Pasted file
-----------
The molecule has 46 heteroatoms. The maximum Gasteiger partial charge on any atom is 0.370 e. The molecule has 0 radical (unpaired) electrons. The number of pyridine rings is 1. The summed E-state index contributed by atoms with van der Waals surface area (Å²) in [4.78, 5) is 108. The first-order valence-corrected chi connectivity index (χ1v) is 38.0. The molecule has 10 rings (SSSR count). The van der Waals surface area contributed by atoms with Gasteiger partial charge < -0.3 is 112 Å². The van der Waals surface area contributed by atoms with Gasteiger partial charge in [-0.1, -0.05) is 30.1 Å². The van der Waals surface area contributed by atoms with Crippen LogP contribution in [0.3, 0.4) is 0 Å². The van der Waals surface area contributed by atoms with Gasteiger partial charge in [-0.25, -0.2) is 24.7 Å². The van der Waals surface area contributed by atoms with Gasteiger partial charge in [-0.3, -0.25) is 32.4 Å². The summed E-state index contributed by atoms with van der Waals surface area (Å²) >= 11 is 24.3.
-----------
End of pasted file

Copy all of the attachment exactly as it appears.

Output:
The molecule has 46 heteroatoms. The maximum Gasteiger partial charge on any atom is 0.370 e. The molecule has 0 radical (unpaired) electrons. The number of pyridine rings is 1. The summed E-state index contributed by atoms with van der Waals surface area (Å²) in [4.78, 5) is 108. The first-order valence-corrected chi connectivity index (χ1v) is 38.0. The molecule has 10 rings (SSSR count). The van der Waals surface area contributed by atoms with Gasteiger partial charge < -0.3 is 112 Å². The van der Waals surface area contributed by atoms with Gasteiger partial charge in [-0.1, -0.05) is 30.1 Å². The van der Waals surface area contributed by atoms with Crippen LogP contribution in [0.3, 0.4) is 0 Å². The van der Waals surface area contributed by atoms with Gasteiger partial charge in [-0.25, -0.2) is 24.7 Å². The van der Waals surface area contributed by atoms with Gasteiger partial charge in [-0.3, -0.25) is 32.4 Å². The summed E-state index contributed by atoms with van der Waals surface area (Å²) >= 11 is 24.3.